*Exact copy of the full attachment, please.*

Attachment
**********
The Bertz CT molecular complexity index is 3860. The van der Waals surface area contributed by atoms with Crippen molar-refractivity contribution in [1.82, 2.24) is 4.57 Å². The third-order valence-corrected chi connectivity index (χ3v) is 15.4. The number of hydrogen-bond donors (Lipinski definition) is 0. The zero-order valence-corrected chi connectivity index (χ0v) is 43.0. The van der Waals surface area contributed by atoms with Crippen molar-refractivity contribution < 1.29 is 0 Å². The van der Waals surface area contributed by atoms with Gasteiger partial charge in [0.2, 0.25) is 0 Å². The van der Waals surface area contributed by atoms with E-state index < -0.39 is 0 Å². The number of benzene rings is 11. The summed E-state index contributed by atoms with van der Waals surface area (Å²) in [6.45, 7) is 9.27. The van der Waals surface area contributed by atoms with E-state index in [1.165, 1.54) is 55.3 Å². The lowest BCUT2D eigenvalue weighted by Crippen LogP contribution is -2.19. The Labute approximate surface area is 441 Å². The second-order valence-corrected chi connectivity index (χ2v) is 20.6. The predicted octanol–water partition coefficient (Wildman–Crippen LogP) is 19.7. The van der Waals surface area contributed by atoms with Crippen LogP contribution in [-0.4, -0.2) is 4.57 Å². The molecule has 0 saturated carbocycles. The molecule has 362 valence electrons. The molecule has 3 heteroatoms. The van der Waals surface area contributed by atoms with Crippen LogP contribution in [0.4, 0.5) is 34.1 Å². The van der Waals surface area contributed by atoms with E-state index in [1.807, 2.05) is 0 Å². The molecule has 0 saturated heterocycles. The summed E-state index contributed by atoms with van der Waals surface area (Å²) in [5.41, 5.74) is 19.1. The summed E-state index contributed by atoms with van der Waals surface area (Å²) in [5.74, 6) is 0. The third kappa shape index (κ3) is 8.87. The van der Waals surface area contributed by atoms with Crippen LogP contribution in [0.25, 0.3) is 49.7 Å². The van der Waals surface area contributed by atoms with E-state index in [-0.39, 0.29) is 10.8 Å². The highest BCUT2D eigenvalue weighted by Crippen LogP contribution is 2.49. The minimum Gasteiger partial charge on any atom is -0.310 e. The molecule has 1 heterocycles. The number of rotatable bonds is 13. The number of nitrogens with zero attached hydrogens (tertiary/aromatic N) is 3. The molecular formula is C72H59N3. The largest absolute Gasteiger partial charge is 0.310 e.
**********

The Bertz CT molecular complexity index is 3860. The van der Waals surface area contributed by atoms with Crippen molar-refractivity contribution in [1.82, 2.24) is 4.57 Å². The third-order valence-corrected chi connectivity index (χ3v) is 15.4. The number of hydrogen-bond donors (Lipinski definition) is 0. The zero-order valence-corrected chi connectivity index (χ0v) is 43.0. The van der Waals surface area contributed by atoms with Crippen molar-refractivity contribution < 1.29 is 0 Å². The van der Waals surface area contributed by atoms with Gasteiger partial charge in [0.2, 0.25) is 0 Å². The van der Waals surface area contributed by atoms with E-state index < -0.39 is 0 Å². The number of benzene rings is 11. The summed E-state index contributed by atoms with van der Waals surface area (Å²) in [6.45, 7) is 9.27. The van der Waals surface area contributed by atoms with E-state index in [1.165, 1.54) is 55.3 Å². The lowest BCUT2D eigenvalue weighted by Crippen LogP contribution is -2.19. The Labute approximate surface area is 441 Å². The second-order valence-corrected chi connectivity index (χ2v) is 20.6. The predicted octanol–water partition coefficient (Wildman–Crippen LogP) is 19.7. The van der Waals surface area contributed by atoms with Crippen LogP contribution in [-0.4, -0.2) is 4.57 Å². The molecule has 0 saturated carbocycles. The molecule has 362 valence electrons. The molecule has 3 heteroatoms. The van der Waals surface area contributed by atoms with Crippen LogP contribution in [0.4, 0.5) is 34.1 Å². The van der Waals surface area contributed by atoms with E-state index in [1.807, 2.05) is 0 Å². The molecule has 0 saturated heterocycles. The summed E-state index contributed by atoms with van der Waals surface area (Å²) in [5.41, 5.74) is 19.1. The summed E-state index contributed by atoms with van der Waals surface area (Å²) in [5.74, 6) is 0. The third kappa shape index (κ3) is 8.87. The van der Waals surface area contributed by atoms with Crippen LogP contribution in [0.25, 0.3) is 49.7 Å². The van der Waals surface area contributed by atoms with E-state index in [-0.39, 0.29) is 10.8 Å². The highest BCUT2D eigenvalue weighted by Crippen LogP contribution is 2.49. The minimum Gasteiger partial charge on any atom is -0.310 e. The molecule has 1 heterocycles. The number of rotatable bonds is 13. The number of nitrogens with zero attached hydrogens (tertiary/aromatic N) is 3. The molecular formula is C72H59N3. The largest absolute Gasteiger partial charge is 0.310 e.